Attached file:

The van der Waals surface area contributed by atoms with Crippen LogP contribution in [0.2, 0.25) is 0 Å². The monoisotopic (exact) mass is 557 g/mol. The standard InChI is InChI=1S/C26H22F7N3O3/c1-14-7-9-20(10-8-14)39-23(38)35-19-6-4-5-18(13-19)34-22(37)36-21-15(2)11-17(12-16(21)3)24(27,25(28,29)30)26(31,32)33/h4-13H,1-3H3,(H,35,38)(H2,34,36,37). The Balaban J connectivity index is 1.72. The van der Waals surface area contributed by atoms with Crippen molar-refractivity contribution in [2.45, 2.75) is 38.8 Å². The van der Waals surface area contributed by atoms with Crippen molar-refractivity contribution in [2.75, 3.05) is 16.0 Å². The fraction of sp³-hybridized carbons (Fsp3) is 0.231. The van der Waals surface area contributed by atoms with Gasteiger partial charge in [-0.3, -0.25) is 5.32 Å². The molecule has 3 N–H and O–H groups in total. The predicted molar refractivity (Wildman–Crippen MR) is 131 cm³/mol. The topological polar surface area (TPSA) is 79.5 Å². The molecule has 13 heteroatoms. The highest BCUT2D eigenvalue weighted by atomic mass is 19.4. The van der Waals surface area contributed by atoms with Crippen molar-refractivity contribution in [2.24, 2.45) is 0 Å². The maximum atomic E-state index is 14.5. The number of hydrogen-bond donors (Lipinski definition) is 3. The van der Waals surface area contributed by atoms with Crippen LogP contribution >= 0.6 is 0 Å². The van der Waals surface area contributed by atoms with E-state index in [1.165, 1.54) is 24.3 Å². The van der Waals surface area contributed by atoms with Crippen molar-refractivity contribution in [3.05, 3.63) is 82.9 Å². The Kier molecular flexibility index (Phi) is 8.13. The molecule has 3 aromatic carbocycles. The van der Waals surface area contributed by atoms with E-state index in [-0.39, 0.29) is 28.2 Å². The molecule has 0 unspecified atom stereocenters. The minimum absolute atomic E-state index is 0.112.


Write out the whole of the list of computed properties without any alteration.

The van der Waals surface area contributed by atoms with Crippen LogP contribution in [0.2, 0.25) is 0 Å². The monoisotopic (exact) mass is 557 g/mol. The standard InChI is InChI=1S/C26H22F7N3O3/c1-14-7-9-20(10-8-14)39-23(38)35-19-6-4-5-18(13-19)34-22(37)36-21-15(2)11-17(12-16(21)3)24(27,25(28,29)30)26(31,32)33/h4-13H,1-3H3,(H,35,38)(H2,34,36,37). The Balaban J connectivity index is 1.72. The van der Waals surface area contributed by atoms with Crippen molar-refractivity contribution in [2.45, 2.75) is 38.8 Å². The van der Waals surface area contributed by atoms with Crippen molar-refractivity contribution in [2.75, 3.05) is 16.0 Å². The fraction of sp³-hybridized carbons (Fsp3) is 0.231. The van der Waals surface area contributed by atoms with Gasteiger partial charge in [-0.3, -0.25) is 5.32 Å². The molecule has 3 N–H and O–H groups in total. The predicted molar refractivity (Wildman–Crippen MR) is 131 cm³/mol. The topological polar surface area (TPSA) is 79.5 Å². The molecule has 13 heteroatoms. The highest BCUT2D eigenvalue weighted by atomic mass is 19.4. The van der Waals surface area contributed by atoms with Crippen molar-refractivity contribution in [2.24, 2.45) is 0 Å². The maximum atomic E-state index is 14.5. The number of hydrogen-bond donors (Lipinski definition) is 3. The van der Waals surface area contributed by atoms with Crippen LogP contribution >= 0.6 is 0 Å². The van der Waals surface area contributed by atoms with E-state index in [1.165, 1.54) is 24.3 Å². The van der Waals surface area contributed by atoms with Crippen molar-refractivity contribution in [3.05, 3.63) is 82.9 Å². The Kier molecular flexibility index (Phi) is 8.13. The molecule has 3 aromatic carbocycles. The van der Waals surface area contributed by atoms with E-state index in [-0.39, 0.29) is 28.2 Å². The molecule has 0 unspecified atom stereocenters. The minimum absolute atomic E-state index is 0.112.